By Tamara Walid
Saatchi & Saatchi CEO Kevin Roberts has been an outspoken critic of advertising in the Middle East.
Saatchi & Saatchi CEO Kevin Roberts has been an outspoken critic of the standard of creative advertising in the Middle East. Nevertheless, the region features strongly in the advertising and marketing giant's future plans - and Roberts expects local talent to rise to the challenge.
Most worldwide networks' ceos, whether American or not, come here once a year or every three years," says Saatchi & Saatchi CEO Kevin Roberts as he settles into a chair. "I lived in the Middle East, I know all the players, the clients, the people, the mentality, and I've decided that this is going to be a priority for us."
Appointed CEO of Pepsi-Cola Middle East back in 1982, Roberts has an "affinity" for the region that extends beyond the usual platitudes. Now at advertising giant Saatchi, he may be based in London, but he does know the region intimately, and is therefore perhaps better qualified to comment on its strengths and weaknesses than the average global CEO.
He's not afraid to have his say, either - in April this year, Roberts sparked a storm when he derided the region's creativity in advertising as "cr*p". Industry figures from within the region defended their output, but Roberts is unrepentant and argues that his comments have at least spurred debate.
"Je ne regrette rien - nothing is more painful than regret," he says. "I said it on purpose to stimulate the creative community because they were making money here under false pretences.
"Everybody was walking around thinking they were smarter than they were, and I felt that this was not a good thing for the industry," he continues. "I said it deliberately. Did I do it to offend people? Of course: to provoke and stimulate."
Comparing the Middle East's creative advertising output to that of the rest of the world, and against the current hotspots of Argentina and Brazil, Roberts says it ranks "very poorly".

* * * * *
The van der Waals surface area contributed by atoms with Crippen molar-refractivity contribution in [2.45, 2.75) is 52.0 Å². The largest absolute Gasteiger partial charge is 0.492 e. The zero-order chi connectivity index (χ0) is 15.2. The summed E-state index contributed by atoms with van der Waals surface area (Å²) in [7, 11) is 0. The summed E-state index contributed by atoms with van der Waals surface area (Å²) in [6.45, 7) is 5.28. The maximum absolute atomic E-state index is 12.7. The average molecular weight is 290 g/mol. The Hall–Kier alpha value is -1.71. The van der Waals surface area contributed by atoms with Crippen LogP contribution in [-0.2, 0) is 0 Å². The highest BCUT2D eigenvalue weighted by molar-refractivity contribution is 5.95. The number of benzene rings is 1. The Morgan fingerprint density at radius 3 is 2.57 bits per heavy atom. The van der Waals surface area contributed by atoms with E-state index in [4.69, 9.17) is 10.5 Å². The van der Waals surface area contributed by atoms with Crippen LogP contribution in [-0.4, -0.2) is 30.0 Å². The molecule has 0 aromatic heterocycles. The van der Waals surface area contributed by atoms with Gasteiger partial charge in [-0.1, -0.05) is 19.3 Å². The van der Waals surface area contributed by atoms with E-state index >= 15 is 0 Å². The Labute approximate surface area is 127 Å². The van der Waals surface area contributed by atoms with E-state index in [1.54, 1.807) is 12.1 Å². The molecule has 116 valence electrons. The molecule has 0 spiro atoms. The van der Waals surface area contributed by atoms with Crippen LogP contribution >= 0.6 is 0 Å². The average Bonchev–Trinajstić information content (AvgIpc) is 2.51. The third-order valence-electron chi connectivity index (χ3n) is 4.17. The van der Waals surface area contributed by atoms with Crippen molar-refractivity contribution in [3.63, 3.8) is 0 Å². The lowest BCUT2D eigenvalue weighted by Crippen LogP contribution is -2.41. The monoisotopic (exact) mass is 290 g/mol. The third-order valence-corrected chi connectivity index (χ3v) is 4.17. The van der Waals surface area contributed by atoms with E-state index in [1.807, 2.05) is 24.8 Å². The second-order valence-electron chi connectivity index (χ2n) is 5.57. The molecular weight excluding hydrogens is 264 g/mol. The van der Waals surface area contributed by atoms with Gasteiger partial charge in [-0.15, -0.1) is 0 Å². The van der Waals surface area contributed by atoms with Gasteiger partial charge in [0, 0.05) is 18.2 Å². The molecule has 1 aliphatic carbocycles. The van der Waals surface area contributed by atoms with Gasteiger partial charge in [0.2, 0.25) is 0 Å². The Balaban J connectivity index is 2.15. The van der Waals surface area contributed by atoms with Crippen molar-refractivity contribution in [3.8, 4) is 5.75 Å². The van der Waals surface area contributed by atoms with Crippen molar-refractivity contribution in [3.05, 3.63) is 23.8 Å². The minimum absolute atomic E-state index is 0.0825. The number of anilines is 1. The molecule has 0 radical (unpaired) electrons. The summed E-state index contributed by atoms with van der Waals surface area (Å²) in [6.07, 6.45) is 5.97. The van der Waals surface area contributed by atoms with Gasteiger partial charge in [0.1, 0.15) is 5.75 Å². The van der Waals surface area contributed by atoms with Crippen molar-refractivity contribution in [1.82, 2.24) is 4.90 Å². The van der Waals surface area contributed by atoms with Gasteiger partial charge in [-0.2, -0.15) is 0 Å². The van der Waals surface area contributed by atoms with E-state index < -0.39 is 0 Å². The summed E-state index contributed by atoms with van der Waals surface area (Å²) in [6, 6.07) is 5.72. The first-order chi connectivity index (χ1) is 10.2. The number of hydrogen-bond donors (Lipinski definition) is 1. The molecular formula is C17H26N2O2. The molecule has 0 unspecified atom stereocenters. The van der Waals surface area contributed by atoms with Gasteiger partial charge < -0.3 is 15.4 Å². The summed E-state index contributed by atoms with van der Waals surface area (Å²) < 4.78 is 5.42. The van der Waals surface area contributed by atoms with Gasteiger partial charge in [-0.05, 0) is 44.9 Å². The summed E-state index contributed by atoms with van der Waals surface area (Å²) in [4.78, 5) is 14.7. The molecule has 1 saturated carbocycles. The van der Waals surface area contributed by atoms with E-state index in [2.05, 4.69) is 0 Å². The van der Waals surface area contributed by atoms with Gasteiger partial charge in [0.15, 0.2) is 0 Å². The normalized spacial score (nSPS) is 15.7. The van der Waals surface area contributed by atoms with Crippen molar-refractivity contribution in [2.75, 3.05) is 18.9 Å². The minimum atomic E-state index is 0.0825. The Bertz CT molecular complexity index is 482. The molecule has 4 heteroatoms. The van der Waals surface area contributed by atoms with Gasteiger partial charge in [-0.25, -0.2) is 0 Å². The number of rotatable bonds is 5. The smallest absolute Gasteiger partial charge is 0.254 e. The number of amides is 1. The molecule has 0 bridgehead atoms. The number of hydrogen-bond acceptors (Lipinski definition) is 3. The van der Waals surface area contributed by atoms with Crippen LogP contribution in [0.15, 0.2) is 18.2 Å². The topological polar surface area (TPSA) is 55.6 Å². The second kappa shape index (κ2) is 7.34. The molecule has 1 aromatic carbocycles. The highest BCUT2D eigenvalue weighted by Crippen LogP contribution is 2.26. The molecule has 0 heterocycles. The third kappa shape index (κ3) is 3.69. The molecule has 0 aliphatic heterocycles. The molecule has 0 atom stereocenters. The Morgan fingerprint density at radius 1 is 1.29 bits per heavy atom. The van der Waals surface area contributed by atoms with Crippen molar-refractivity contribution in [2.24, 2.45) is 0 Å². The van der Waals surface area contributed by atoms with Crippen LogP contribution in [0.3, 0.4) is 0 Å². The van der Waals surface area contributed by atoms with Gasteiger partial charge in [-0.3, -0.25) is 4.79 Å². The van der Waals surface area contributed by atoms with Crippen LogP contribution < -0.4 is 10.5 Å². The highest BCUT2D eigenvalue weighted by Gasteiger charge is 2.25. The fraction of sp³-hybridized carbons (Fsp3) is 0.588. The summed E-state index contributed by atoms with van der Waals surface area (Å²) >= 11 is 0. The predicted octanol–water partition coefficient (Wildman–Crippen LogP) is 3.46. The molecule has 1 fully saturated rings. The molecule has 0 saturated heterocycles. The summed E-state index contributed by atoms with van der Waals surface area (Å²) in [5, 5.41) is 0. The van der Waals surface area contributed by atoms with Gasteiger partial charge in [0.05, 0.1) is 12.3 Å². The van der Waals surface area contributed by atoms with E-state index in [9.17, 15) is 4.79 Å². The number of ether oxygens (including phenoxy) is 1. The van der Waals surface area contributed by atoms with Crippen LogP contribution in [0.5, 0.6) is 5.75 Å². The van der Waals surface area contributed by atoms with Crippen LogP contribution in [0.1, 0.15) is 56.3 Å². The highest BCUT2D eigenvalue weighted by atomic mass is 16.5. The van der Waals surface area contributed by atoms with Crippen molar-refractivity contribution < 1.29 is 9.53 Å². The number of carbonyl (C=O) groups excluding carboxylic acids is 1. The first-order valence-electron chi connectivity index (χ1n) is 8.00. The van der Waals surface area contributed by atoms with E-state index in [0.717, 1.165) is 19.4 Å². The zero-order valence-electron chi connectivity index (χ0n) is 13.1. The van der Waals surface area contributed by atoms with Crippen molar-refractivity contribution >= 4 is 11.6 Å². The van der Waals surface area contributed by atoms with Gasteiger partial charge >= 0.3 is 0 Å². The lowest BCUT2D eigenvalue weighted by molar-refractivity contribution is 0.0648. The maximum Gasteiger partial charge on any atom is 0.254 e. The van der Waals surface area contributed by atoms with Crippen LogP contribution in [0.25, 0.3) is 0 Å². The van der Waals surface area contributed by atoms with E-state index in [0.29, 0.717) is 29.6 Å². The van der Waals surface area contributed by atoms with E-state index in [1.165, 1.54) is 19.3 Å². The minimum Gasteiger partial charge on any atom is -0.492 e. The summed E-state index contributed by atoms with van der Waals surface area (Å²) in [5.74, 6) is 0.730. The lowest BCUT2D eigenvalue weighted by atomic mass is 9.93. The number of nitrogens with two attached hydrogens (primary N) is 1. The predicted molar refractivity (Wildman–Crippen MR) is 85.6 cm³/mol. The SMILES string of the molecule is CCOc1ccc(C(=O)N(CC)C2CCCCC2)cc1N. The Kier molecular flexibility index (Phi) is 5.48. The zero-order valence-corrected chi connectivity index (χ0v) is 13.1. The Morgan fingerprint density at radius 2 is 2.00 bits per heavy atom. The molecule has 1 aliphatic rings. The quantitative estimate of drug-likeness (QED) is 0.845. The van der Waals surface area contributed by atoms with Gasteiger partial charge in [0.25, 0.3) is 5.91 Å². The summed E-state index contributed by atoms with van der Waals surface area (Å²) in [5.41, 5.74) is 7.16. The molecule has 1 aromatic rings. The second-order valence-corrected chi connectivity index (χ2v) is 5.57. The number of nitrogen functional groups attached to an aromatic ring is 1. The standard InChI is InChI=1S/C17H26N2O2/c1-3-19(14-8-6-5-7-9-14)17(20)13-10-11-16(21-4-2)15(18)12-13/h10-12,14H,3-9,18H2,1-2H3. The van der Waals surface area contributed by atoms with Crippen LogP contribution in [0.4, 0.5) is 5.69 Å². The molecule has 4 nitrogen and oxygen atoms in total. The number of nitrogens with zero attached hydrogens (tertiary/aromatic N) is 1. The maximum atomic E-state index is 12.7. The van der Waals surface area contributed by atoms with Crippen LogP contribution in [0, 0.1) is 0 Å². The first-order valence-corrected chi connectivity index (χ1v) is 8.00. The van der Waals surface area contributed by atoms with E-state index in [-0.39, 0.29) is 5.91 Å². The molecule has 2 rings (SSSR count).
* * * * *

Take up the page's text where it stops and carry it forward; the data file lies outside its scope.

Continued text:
"Where are the great Arabic copywriters, the great Arabic campaigns in the rest of the world?" He asks rhetorically. "The fact is that truth hurts. What I really wanted to do was to galvanise people so that they say ‘right, we're going to show that guy', because it's good for us at Saatchi if the whole level of creativity rises. It did pi*s people off and these people now will have to deliver."
Roberts insists that it is not creativity per se that is lacking in the region, but that the advertising industry is coming up short at the moment.
"The industry itself is new and young. Budgets have been small and there's been incredible growth anyway," says Roberts. "People are lazy, and clients and creatives are lazy. They come here, they can do OK work, no big hassle, no big fight, business grows 20 percent. Why risk it?
"They're building Atlantis here, not in Florida," he adds. "The creativity in the region is huge; the creativity in advertising has been a little bit self-satisfied and safety-first.
Nevertheless, Roberts is looking to the region to drive revenues for Saatchi and its parent company Publicis SA. Paris-based Publicis is the world's fourth-largest ad firm, and saw its third-quarter revenue hold firm even as the globe's financial markets tumbled. Revenue did fall to $1.4bn from $1.45bn a year earlier but Saatchi, according to Roberts, has so far enjoyed a record year.